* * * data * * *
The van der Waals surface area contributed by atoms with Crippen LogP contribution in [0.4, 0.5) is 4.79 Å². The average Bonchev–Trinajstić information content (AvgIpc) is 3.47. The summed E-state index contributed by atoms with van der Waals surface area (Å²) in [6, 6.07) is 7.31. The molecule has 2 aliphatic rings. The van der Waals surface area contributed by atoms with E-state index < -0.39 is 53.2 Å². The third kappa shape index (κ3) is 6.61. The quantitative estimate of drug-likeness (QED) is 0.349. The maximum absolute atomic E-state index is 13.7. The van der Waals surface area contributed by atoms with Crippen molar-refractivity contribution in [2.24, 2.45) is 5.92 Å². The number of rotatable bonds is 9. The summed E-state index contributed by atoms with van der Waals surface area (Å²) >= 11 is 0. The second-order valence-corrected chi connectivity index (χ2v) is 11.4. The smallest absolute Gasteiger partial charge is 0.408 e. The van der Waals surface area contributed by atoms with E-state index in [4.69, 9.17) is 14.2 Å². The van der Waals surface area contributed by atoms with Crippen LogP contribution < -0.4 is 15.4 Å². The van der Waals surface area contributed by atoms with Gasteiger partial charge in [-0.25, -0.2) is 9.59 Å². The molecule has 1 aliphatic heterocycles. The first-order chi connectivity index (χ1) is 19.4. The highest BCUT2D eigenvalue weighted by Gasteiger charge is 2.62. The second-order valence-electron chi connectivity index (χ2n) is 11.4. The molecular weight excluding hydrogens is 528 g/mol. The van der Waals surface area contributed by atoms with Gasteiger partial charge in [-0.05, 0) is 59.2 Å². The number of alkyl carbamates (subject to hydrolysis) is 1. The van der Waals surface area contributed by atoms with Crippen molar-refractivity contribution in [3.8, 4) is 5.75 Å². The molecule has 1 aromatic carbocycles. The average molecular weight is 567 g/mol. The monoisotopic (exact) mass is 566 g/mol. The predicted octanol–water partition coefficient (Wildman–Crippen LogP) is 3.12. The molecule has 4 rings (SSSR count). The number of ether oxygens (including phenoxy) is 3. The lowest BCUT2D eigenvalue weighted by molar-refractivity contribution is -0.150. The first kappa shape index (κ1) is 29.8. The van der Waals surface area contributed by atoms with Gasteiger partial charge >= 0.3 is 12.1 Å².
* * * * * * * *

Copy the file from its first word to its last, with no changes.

The van der Waals surface area contributed by atoms with Crippen LogP contribution in [0.4, 0.5) is 4.79 Å². The average Bonchev–Trinajstić information content (AvgIpc) is 3.47. The summed E-state index contributed by atoms with van der Waals surface area (Å²) in [6, 6.07) is 7.31. The molecule has 2 aliphatic rings. The van der Waals surface area contributed by atoms with E-state index < -0.39 is 53.2 Å². The third kappa shape index (κ3) is 6.61. The quantitative estimate of drug-likeness (QED) is 0.349. The maximum absolute atomic E-state index is 13.7. The van der Waals surface area contributed by atoms with Crippen molar-refractivity contribution in [2.24, 2.45) is 5.92 Å². The number of rotatable bonds is 9. The summed E-state index contributed by atoms with van der Waals surface area (Å²) >= 11 is 0. The second-order valence-corrected chi connectivity index (χ2v) is 11.4. The smallest absolute Gasteiger partial charge is 0.408 e. The van der Waals surface area contributed by atoms with E-state index in [4.69, 9.17) is 14.2 Å². The van der Waals surface area contributed by atoms with Crippen LogP contribution < -0.4 is 15.4 Å². The van der Waals surface area contributed by atoms with Gasteiger partial charge in [-0.25, -0.2) is 9.59 Å². The molecule has 1 aliphatic heterocycles. The first-order chi connectivity index (χ1) is 19.4. The highest BCUT2D eigenvalue weighted by Gasteiger charge is 2.62. The second-order valence-electron chi connectivity index (χ2n) is 11.4. The molecular weight excluding hydrogens is 528 g/mol. The van der Waals surface area contributed by atoms with Gasteiger partial charge in [-0.05, 0) is 59.2 Å². The number of alkyl carbamates (subject to hydrolysis) is 1. The van der Waals surface area contributed by atoms with Crippen molar-refractivity contribution in [3.8, 4) is 5.75 Å². The molecule has 1 aromatic carbocycles. The average molecular weight is 567 g/mol. The monoisotopic (exact) mass is 566 g/mol. The predicted octanol–water partition coefficient (Wildman–Crippen LogP) is 3.12. The molecule has 4 rings (SSSR count). The number of ether oxygens (including phenoxy) is 3. The lowest BCUT2D eigenvalue weighted by molar-refractivity contribution is -0.150. The first kappa shape index (κ1) is 29.8. The van der Waals surface area contributed by atoms with Gasteiger partial charge >= 0.3 is 12.1 Å².